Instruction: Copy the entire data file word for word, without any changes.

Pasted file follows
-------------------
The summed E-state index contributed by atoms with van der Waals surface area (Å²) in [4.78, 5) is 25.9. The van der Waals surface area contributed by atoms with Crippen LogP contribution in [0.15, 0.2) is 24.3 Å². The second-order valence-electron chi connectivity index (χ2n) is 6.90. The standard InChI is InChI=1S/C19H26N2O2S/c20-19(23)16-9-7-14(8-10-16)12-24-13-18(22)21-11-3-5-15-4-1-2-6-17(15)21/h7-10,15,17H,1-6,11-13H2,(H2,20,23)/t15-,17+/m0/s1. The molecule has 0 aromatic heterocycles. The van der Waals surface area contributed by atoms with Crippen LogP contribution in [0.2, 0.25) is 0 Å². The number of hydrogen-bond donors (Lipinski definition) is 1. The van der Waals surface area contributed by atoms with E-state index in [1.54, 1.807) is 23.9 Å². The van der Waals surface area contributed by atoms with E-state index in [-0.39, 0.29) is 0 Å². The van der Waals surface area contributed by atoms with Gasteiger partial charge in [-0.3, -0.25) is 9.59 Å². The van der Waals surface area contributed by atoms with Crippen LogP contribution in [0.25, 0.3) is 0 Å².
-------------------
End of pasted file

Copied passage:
The summed E-state index contributed by atoms with van der Waals surface area (Å²) in [4.78, 5) is 25.9. The van der Waals surface area contributed by atoms with Crippen LogP contribution in [0.15, 0.2) is 24.3 Å². The second-order valence-electron chi connectivity index (χ2n) is 6.90. The standard InChI is InChI=1S/C19H26N2O2S/c20-19(23)16-9-7-14(8-10-16)12-24-13-18(22)21-11-3-5-15-4-1-2-6-17(15)21/h7-10,15,17H,1-6,11-13H2,(H2,20,23)/t15-,17+/m0/s1. The molecule has 0 aromatic heterocycles. The van der Waals surface area contributed by atoms with Crippen LogP contribution in [0.2, 0.25) is 0 Å². The number of hydrogen-bond donors (Lipinski definition) is 1. The van der Waals surface area contributed by atoms with E-state index in [1.54, 1.807) is 23.9 Å². The van der Waals surface area contributed by atoms with E-state index in [-0.39, 0.29) is 0 Å². The van der Waals surface area contributed by atoms with Gasteiger partial charge in [-0.3, -0.25) is 9.59 Å². The van der Waals surface area contributed by atoms with Crippen LogP contribution in [0.25, 0.3) is 0 Å².